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Moorman

Monsieur Verdoux (1947)

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A excellent dark comedy by Charles Chaplin cast against type.  I can't say enough about the brilliance of Chaplin.  Chaplin plays a laid off bank teller who decides to marry and bump off rich widows to support his wheelchair bound wife and son.  One of the highlights of the film is Martha Raye who played one of his wives.  I'm not going too deep into the plot and characters since the film is well known.

The cinematography and music scoring is excellent here.  Cinematography by Roland Totheroh and Curt Courant.  Music and direction by Charles Chaplin.  A anecdote about that directing.  As I'm sure most of you are aware,  Chaplin bought the rights to the script from Orson Welles. Welles had approached Chaplin originally about directing Chaplin in the film.  Chaplin balked at that idea and instead bought the script. Welles claimed that it would have been a better film if he directed, citing that Chaplin is merely competent as a director.  That comment gives me another opportunity to say again that Welles is probably the most overrated director ever.  Chaplin is EXACTLY the man to direct Chaplin.  Fancy camera angles and lighting shouldn't always be the star.  Chaplin is a BRILLIANT director.   A perfectionist in his own right.

Chaplin did a wonderful job here.  This film is another solid 10 from Chaplin...

 

Image result for MONSIEUR VERDOUX

 

Image result for MONSIEUR VERDOUX

 

Image result for MONSIEUR VERDOUX

 

 

 

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Saw it at my repertoire theater in Manhattan. Found it merely passable. Moderately entertaining at best. Glad you enjoy it as much as you do but I left the building feeling utterly apathetic towards it.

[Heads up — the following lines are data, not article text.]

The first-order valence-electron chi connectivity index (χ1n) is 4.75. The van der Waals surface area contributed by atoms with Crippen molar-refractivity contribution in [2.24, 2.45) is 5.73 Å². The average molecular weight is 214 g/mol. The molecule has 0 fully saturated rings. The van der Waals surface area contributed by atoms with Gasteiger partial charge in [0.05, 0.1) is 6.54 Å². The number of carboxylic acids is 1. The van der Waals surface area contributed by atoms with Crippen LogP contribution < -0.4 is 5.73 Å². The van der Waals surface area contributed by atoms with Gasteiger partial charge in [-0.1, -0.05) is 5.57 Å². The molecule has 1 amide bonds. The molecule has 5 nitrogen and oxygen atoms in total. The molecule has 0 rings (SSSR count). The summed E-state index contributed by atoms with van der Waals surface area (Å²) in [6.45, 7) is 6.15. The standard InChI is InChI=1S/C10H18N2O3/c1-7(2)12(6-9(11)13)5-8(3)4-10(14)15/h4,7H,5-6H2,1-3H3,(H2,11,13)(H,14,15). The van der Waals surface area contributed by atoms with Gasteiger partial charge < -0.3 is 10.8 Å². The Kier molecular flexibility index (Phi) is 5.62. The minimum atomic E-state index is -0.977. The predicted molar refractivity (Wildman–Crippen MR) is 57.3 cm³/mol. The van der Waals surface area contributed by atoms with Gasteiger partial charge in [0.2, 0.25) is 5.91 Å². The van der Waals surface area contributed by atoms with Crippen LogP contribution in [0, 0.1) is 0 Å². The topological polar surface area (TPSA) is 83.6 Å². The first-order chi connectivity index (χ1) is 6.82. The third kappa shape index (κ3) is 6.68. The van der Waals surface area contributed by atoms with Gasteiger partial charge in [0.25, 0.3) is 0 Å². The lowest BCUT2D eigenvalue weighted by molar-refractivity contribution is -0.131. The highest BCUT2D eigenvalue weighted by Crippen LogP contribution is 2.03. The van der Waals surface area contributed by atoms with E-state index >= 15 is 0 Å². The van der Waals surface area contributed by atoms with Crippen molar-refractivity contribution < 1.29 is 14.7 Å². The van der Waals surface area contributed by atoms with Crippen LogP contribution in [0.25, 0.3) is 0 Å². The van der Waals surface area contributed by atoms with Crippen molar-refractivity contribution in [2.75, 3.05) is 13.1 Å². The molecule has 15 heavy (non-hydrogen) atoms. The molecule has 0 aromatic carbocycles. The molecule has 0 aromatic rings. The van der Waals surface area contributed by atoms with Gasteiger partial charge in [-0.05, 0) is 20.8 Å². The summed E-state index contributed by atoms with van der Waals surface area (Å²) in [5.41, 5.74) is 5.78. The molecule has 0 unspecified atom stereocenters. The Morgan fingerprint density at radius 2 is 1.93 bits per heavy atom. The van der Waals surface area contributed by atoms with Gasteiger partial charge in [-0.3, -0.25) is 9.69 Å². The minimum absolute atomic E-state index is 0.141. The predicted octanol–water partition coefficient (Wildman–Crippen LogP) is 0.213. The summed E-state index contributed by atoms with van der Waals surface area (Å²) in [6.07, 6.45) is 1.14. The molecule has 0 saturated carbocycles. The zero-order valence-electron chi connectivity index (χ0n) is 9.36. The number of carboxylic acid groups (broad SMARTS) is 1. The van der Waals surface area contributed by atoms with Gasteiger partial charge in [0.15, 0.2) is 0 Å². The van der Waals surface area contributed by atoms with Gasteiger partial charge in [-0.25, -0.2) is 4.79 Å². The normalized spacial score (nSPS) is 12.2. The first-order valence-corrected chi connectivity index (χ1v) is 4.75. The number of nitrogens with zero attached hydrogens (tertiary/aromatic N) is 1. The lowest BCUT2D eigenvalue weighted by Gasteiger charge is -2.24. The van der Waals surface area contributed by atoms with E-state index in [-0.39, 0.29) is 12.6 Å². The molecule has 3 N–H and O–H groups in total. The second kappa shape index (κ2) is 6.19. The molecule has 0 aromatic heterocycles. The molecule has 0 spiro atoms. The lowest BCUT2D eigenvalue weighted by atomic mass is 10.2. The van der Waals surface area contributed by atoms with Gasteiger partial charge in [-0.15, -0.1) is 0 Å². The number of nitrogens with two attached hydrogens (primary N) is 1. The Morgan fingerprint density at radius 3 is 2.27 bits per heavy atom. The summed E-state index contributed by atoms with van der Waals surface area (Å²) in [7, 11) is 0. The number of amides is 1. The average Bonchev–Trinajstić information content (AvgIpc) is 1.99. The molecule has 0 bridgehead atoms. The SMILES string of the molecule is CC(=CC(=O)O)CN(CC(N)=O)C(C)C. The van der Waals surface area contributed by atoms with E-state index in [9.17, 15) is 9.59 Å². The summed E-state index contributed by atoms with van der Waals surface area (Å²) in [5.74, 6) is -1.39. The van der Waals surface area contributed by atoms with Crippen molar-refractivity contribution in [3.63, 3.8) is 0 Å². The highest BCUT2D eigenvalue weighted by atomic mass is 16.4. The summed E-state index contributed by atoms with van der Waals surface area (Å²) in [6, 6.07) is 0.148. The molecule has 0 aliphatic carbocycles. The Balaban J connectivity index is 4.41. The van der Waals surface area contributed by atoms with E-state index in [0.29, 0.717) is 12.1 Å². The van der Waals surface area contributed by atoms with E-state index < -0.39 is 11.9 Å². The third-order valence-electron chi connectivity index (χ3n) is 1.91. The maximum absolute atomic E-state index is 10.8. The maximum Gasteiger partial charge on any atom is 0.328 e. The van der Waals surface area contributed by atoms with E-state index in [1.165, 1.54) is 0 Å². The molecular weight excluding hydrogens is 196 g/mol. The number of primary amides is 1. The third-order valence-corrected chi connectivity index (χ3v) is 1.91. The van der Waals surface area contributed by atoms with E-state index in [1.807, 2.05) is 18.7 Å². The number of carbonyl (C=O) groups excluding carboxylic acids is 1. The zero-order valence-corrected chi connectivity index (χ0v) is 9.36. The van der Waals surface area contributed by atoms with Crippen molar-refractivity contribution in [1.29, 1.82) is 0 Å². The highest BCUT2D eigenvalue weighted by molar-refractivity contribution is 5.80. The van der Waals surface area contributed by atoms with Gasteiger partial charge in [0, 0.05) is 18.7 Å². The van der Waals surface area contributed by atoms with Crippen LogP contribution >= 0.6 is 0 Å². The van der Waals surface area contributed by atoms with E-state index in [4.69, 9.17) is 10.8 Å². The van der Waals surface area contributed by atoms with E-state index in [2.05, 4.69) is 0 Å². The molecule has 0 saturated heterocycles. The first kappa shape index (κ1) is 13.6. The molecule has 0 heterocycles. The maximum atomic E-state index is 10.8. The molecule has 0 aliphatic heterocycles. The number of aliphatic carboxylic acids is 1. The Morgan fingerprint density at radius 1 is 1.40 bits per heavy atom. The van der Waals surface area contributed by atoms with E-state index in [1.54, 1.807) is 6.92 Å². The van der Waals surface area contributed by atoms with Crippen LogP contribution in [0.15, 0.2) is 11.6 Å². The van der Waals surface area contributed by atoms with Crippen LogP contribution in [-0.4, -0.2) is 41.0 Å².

I remember there was practically only one comedic scene in the whole film; the rest seemed predictable and even a bit stilted. No liveliness or 'abrupt bouts of frenzy' in this Chaplin plot as we usually thrill to from him.

In this lone case, I think Welles' style would have worked better. The story is so staid, it cried out for more visual intrigue.

Welles' withering remark towards Chaplin is off-base but not for the simple reason Welles is implying. They clearly just have different strengths and skills in direction. Welles should have re-stated his expression of disdain.

Welles though, is hardly over-rated. No man who did what he did for his first film--the lightning-fast mastery of all things cinematic, starting from utter scratch in the industry--can be called a paper tiger. Remember 95% of his films were butchered; he himself puts his seal on only a small portion of his work which reached screens.

'Verdoux' does have one moment which made me leap out of my seat in amazement, but for purely personal reasons. Some factoid displayed on screen coincidentally mirrored something from my own life.

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